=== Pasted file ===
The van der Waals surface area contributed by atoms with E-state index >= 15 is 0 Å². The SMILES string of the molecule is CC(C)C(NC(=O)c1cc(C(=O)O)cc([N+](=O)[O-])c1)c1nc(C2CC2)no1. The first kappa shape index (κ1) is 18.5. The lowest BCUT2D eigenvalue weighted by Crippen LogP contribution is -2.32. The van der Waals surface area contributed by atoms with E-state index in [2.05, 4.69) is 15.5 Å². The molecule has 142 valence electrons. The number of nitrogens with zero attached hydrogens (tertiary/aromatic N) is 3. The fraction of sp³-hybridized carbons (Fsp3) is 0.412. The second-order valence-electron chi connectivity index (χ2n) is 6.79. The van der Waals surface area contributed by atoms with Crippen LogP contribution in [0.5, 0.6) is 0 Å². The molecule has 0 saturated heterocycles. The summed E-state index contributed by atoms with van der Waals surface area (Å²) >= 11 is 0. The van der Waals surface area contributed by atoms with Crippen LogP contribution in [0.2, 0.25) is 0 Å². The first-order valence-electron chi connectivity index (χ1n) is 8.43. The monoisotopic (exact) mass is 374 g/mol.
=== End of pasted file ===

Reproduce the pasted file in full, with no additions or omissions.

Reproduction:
The van der Waals surface area contributed by atoms with E-state index >= 15 is 0 Å². The SMILES string of the molecule is CC(C)C(NC(=O)c1cc(C(=O)O)cc([N+](=O)[O-])c1)c1nc(C2CC2)no1. The first kappa shape index (κ1) is 18.5. The lowest BCUT2D eigenvalue weighted by Crippen LogP contribution is -2.32. The van der Waals surface area contributed by atoms with E-state index in [2.05, 4.69) is 15.5 Å². The molecule has 142 valence electrons. The number of nitrogens with zero attached hydrogens (tertiary/aromatic N) is 3. The fraction of sp³-hybridized carbons (Fsp3) is 0.412. The second-order valence-electron chi connectivity index (χ2n) is 6.79. The van der Waals surface area contributed by atoms with Crippen LogP contribution in [0.5, 0.6) is 0 Å². The molecule has 0 saturated heterocycles. The summed E-state index contributed by atoms with van der Waals surface area (Å²) >= 11 is 0. The van der Waals surface area contributed by atoms with Crippen LogP contribution in [0.2, 0.25) is 0 Å². The first-order valence-electron chi connectivity index (χ1n) is 8.43. The monoisotopic (exact) mass is 374 g/mol.